Black Noon: The Year They Stopped The Indy 500

They say timing is everything, so it is fitting that 50 years after the 1964 Indianapolis 500-mile race, a new book has come out detailing the tragic month of May, 1964.

Art Garner’s book, Black Noon: The Year They Stopped The Indy 500 is a very well written and informative book.  Mr. Garner’s detailed narrative has the ability to place you back fifty years ago laying out the entire month of May, day by day to race day that took place on Memorial Day, Saturday May 30th.  He’s done a fine job recounting the backgrounds of the main players involved, the car owners, chief mechanics, supporting characters and of course the drivers.  1964 was a transitional year, with many types of cars (front-engine vs. rear-engine) and a mix of sage veterans and new drivers (traditional USAC dirt-track and road racing types).

The book sets the stage with the particulars of the 1963 Indianapolis 500 and the players involved in that controversial race.  The reader gets a front row view of Parnelli Jones’ win, the debut of the Colin Chapman designed rear-engine Lotus-29 driven by the Scotsman, Jimmy Clark.  Later we get a glimpse how shortly after the race plans for next year’s race were in play as the Ford Motor Company was moving forward with plans for their powerful four-cam engine. We see how Mickey Thompson the drag racing legend and land speed racer from California started working on latest radical design.  And of course we see the developing tire war with Firestone and Goodyear and how Dunlop and Sears were also involved.  There’s also the ancillary stories such as the Andy Granatelli and his popular Novis, Smokey Yunick and his ‘sidecar’ and eventual winner, A.J. Foyt.

There are a few pleasant surprises, such as promoter extraordinaire Humpy Wheeler who was then a young Firestone representative.  We also get the insights from a young English mechanic Peter Bryant who later became celebrated for designing the captivating Shadow Can-Am cars who worked the month of May with Thompson and his driver, Dave MacDonald.  These two give us an interesting view on the month as both worked the event as “rookies.”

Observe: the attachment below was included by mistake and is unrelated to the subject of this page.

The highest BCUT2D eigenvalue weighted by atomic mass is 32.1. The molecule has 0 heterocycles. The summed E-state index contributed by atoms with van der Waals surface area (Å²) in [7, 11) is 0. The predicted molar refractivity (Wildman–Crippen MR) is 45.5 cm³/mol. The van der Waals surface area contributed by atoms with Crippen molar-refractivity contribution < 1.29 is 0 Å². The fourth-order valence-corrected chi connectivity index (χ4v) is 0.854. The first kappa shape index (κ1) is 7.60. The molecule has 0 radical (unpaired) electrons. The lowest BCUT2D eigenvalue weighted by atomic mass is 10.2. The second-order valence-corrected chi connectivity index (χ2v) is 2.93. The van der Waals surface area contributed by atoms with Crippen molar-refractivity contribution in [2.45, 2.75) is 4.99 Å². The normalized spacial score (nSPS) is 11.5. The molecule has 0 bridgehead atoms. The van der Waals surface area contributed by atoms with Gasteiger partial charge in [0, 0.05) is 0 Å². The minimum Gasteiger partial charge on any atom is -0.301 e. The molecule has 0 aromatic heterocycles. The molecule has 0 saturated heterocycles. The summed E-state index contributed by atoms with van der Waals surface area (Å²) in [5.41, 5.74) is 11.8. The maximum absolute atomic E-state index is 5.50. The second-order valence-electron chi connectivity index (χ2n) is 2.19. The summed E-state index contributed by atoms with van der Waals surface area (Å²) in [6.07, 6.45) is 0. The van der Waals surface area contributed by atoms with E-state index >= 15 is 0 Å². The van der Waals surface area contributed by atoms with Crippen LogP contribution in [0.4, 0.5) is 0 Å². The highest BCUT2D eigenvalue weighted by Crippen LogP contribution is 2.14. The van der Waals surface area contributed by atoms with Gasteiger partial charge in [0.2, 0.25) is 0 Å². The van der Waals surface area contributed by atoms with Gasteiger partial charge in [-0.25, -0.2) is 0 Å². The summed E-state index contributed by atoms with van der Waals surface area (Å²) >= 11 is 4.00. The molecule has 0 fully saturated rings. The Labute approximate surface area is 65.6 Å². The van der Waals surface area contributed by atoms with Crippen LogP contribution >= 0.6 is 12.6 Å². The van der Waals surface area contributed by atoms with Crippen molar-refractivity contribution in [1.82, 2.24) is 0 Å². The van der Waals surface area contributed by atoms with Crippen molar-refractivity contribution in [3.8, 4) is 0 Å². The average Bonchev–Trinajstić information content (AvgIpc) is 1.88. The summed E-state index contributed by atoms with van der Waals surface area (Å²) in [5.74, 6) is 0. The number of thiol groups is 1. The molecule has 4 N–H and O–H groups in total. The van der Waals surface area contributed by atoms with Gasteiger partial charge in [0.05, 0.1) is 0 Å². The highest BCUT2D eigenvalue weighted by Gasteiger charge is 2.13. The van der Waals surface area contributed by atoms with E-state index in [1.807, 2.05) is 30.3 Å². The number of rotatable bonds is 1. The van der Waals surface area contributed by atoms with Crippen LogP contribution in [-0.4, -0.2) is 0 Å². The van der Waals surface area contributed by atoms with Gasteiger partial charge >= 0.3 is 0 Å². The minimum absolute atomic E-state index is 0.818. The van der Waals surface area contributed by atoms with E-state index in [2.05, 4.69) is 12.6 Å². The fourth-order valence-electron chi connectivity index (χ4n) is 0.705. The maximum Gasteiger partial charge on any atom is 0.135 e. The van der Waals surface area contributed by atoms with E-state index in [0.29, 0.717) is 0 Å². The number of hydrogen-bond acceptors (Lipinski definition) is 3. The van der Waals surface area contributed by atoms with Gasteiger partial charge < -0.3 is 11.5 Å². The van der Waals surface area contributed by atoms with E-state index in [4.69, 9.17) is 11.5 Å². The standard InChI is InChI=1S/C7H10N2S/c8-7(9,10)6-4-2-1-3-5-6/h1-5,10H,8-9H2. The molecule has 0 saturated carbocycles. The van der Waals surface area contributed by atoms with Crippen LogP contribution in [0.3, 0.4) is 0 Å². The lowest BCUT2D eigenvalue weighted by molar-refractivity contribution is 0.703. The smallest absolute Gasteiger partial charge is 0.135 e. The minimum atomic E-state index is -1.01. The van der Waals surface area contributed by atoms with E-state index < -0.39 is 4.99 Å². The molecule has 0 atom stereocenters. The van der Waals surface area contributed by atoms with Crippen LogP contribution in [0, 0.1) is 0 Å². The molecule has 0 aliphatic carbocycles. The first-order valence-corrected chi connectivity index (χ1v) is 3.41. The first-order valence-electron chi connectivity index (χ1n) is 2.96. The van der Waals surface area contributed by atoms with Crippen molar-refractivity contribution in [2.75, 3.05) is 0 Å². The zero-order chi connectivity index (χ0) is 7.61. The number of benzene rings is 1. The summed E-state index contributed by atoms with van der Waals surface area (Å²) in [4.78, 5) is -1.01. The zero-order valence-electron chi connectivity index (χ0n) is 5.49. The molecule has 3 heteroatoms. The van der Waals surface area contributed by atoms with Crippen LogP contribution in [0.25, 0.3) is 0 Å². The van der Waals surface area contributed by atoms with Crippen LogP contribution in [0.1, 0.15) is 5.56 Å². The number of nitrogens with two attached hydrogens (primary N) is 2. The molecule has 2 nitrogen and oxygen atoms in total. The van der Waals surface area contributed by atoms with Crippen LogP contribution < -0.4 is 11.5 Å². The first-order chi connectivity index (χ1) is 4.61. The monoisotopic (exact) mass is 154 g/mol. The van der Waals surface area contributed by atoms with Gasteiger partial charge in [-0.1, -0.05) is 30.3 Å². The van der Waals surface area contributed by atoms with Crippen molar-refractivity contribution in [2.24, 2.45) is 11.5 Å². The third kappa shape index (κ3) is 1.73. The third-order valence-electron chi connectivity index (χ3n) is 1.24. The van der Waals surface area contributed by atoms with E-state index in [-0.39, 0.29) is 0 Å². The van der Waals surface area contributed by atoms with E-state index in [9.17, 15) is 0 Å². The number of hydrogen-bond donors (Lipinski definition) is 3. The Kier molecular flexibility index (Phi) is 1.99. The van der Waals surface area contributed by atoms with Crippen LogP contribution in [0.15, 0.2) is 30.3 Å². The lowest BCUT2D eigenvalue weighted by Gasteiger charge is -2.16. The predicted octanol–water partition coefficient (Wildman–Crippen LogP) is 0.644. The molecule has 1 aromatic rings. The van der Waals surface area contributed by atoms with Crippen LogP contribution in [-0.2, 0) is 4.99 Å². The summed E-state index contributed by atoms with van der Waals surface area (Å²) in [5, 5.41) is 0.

My favorite part of the book is the extensive background given on the talented driver, Dave MacDonald. An outsider at Indianapolis, the young driver was on the verge of superstardom and had won in every step up the racing ladder. We get insights from his wife Sherry as well as other family members. We also get a behind the scenes look on the popular Eddie Sachs. Much has been written on Sachs, however we get an insider’s look at his month leading of to that tragic race and the crash that took their lives.  The majority of the book involves the story of the month of the May (practice and qualifying) leading to the race and the second-lap accident.

This book does dispel many myths that have grown in the years, such as how much fuel the cars involved in the crash were carrying and several others. It does a great job of separating fact from fiction. However as some books do, there are a couple of small inaccuracies.  Speaking with Mr. Garner last month at Indianapolis, he was open to these minor criticisms and said they would be updated on subsequent printings.

It’s chilling to read how the drivers spent the week leading up to the race especially the morning of the race.  Garner also shows us the understanding that fellow drivers had of the risks involved. But as Sid Collins said in his impromptu eulogy of Sachs, “We are all speeding toward death at the rate of 60 minutes every hour, the only difference is we don’t know how to speed faster and Eddie Sachs did.”

As a student interested in the theories of “what happened” and one who has been active in dispelling myths and embellishments of that tragic day I found it refreshing that Garner and I come to the same conclusion on the why the crash happened. Garner saves that for the final chapter.

This book is highly recommended to both the casual racing and the hard-core motorsport historian types. This book transfers you back to May of 1964, a time many of us would like to go back to, however perhaps shortening the month by two days.

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